A new report says increased tourism may be able to help reverse the decline of the reefs in the Caribbean, which have decreased significantly over the last half century.
The 306-page report, Status and Trends of Caribbean Coral Reefs: 1970-2012, is the work of 90 experts over the course of three years. It says Caribbean corals have “declined by more than 50% since the 1970s” and says the decrease is “primarily due to the loss of grazers in the region,” including parrotfish and sea urchins. The full report is available for download here.
Regarding the loss of grazers, the study blames “An unidentified disease [that] led to a mass mortality of the sea urchin in 1983,” and adds that “[E]xtreme fishing throughout the 20th century has brought the parrotfish population to the brink of extinction in some regions.”
While the study concludes the reefs could be gone in 20 years, it also says, “[R]estoring parrotfish populations and improving other management strategies, such as protection from overfishing and excessive coastal pollution, could help the reefs recover.”
Tourism in general, which the report calls “the lifeblood of many Caribbean nations,” likely does play a part in the decline of the reefs; however, it is not the primary factor in the reefs’ decline. Neither can it single-handedly reverse the trend, but it can help.
“Positive impacts on reef health demonstrably have spill over effects on local economies, including the potential for alternative livelihoods to fishing, thanks to increased tourism revenues, replenishment of fish stocks and restoration of ecosystem services such as shoreline protection,” the authors wrote. In other words, tourism provides a way for locals to make their living other than fishing, which has lead to overfishing, which has lead to the decline in the reefs.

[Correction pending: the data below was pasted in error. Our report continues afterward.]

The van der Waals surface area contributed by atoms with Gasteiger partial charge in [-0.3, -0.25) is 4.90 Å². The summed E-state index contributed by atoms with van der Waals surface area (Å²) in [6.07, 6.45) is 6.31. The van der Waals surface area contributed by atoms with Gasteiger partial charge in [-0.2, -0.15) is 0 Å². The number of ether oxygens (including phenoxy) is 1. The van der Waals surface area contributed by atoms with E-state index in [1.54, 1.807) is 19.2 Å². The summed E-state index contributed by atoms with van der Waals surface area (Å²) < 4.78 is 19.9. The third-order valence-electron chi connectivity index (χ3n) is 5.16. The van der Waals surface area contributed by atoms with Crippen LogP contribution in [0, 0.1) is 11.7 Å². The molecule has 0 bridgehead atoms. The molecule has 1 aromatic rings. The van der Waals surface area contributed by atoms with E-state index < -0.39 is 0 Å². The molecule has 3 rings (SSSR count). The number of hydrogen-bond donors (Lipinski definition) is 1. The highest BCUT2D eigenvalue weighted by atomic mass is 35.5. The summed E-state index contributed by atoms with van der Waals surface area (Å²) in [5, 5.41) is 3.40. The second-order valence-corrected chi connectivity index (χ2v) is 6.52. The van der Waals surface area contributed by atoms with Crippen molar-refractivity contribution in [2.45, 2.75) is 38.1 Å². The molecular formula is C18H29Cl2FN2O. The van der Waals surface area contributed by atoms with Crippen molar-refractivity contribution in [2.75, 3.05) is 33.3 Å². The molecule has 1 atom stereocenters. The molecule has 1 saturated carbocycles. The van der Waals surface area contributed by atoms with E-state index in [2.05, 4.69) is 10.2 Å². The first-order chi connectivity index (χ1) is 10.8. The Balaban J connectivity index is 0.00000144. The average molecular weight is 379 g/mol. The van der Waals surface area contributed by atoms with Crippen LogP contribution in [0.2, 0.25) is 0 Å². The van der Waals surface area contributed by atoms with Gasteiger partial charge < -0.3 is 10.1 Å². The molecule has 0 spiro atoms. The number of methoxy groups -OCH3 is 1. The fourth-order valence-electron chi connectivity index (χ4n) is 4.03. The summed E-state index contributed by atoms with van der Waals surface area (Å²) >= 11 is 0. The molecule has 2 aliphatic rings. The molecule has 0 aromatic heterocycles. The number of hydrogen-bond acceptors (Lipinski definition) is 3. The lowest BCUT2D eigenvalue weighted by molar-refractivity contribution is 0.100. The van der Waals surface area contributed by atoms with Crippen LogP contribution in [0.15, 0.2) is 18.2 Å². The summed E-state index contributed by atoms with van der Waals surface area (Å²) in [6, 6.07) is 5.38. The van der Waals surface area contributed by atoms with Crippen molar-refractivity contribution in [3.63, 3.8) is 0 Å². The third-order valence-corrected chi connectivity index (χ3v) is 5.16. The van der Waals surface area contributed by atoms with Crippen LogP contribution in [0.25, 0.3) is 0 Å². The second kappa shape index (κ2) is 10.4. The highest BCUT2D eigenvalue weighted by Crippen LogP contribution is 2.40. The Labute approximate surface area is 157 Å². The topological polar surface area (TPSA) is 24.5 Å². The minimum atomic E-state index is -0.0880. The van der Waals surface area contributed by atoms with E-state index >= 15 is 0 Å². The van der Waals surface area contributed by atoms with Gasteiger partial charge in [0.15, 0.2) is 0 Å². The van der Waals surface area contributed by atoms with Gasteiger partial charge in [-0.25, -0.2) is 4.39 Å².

With regard to receding reefs, the Caribbean reefs are by no means unique. During a recent visit to Maui, locals told me that the reef in Molokini Crater, a popular snorkeling spot, has receded rather dramatically over the past couple of decades. There, however, the reef’s decline is widely acknowledged to be due primarily to tourist activity; specifically, snorkelers whose activity is detrimental to the fragile organisms.
There are ways humans can enjoy these natural wonders while also minimizing the negative effects of their presence. The following recommendations are from ResponsibleTravel.com, which specializes in responsible holidays and eco-tourism.
Choose a responsible tour operator. Ask questions about how they protect
their local reefs and be sure their boat operators do not drop anchor
into the reef.
If you snorkel or scuba dive near a reef, let the phrase "look, don't touch" be your guide. Don't touch reefs, keep your distance from marine life, and don't feed the fish because is can disrupt their natural behavior.
Finally, for obvious reasons, don't buy souvenirs made from coral or other threatened wildlife.
Reefs in many areas of the world are in decline. By our behavior when traveling, we can either hasten that decline, help slow it, or perhaps help reverse it. Act responsibly, choose vendors who do so as well, then have a good time.
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